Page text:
Dutch-led criminal investigators said Wednesday they have solid evidence that a Malaysian jet was shot down in 2014 by a Buk missile that was moved into eastern Ukraine from Russia.
Wilbert Paulissen, head of the Central Crime Investigation department of the Dutch National Police, said communications intercepts showed that pro-Moscow rebels had called for deployment of the mobile surface-to-air weapon and reported its arrival on July 17, 2014, in rebel-controlled areas of eastern Ukraine.
The deadly surface-to-air weapon that blasted Malaysia Airlines Flight 17 out of the sky that same day at 33,000 feet, killing all 298 people aboard, was launched from farmland in the rebel-held area of Pervomaiskiy, 5 kilometers (3 miles) from the eastern Ukrainian town of Snizhne, the investigation found.
Witnesses there reported an explosion and a whistling sound and a patch of field was set on fire.
From that and other evidence collected by the Joint Investigation Team, “it may be concluded MH17 was shot down by a 9M38 missile launched by a Buk, brought in from the territory of the Russian Federation, and that after launch was subsequently returned to the Russian Federation,” Paulissen told a news conference Wednesday in the Dutch town of Nieuwegein.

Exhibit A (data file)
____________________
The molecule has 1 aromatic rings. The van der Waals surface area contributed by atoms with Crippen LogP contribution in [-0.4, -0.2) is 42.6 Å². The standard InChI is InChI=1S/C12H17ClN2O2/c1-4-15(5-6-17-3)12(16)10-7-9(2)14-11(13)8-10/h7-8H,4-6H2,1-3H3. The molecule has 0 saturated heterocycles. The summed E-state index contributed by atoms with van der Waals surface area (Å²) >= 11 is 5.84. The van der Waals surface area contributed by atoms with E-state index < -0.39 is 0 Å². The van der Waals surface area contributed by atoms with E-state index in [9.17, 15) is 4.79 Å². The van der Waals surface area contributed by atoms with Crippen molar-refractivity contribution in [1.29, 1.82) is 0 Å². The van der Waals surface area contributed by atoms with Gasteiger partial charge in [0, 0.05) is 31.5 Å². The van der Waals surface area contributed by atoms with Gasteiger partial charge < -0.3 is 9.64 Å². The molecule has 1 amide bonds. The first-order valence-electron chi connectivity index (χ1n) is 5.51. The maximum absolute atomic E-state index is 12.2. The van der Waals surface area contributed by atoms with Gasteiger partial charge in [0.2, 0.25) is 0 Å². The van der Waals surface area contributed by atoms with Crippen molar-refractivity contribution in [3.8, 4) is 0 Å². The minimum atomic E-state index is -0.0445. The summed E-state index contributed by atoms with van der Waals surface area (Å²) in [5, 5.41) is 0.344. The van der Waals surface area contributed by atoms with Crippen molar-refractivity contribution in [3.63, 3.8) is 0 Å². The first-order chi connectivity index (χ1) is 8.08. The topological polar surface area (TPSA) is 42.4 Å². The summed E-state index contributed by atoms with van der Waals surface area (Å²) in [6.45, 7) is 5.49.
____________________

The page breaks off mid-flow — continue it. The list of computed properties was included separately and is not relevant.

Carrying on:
The conclusions of the investigative unit — which includes police and prosecutors from the Netherlands, Ukraine, Belgium, Australia and Malaysia — were consistent with previous reporting by The Associated Press, which established soon after MH17’s destruction that a tracked Buk M-1 launcher with four SA-11 surface-to-air missiles had been sighted the same day in the rebel-controlled town of Snizhne near Pervomaiskiy.
A separate investigation by Dutch safety officials last year concluded that the Amsterdam-to-Kuala Lumpur flight was downed by a Buk missile fired from territory in Ukraine held by pro-Russian rebels.
The Russian Foreign Ministry said crash investigators allowed Ukraine to fabricate evidence, turning the case to its advantage, while denying Moscow any comprehensive role in the inquiry, RT reported.
“Russia suggested working together from the start and relying on the facts only,” Russian Foreign Ministry spokesperson Maria Zakharova said in a statement on Wednesday, RT reported.
“Instead of [working together], international investigators suspended Moscow from comprehensive participation in the investigative process, allowing our efforts only a minor role. It sounds like a bad joke, but at the same time they made Ukraine a full member of the JIT [Joint Investigation Team], giving it the opportunity to forge evidence and turn the case to its advantage,” Zakharova added.
Story by the Associated Press with information from RT.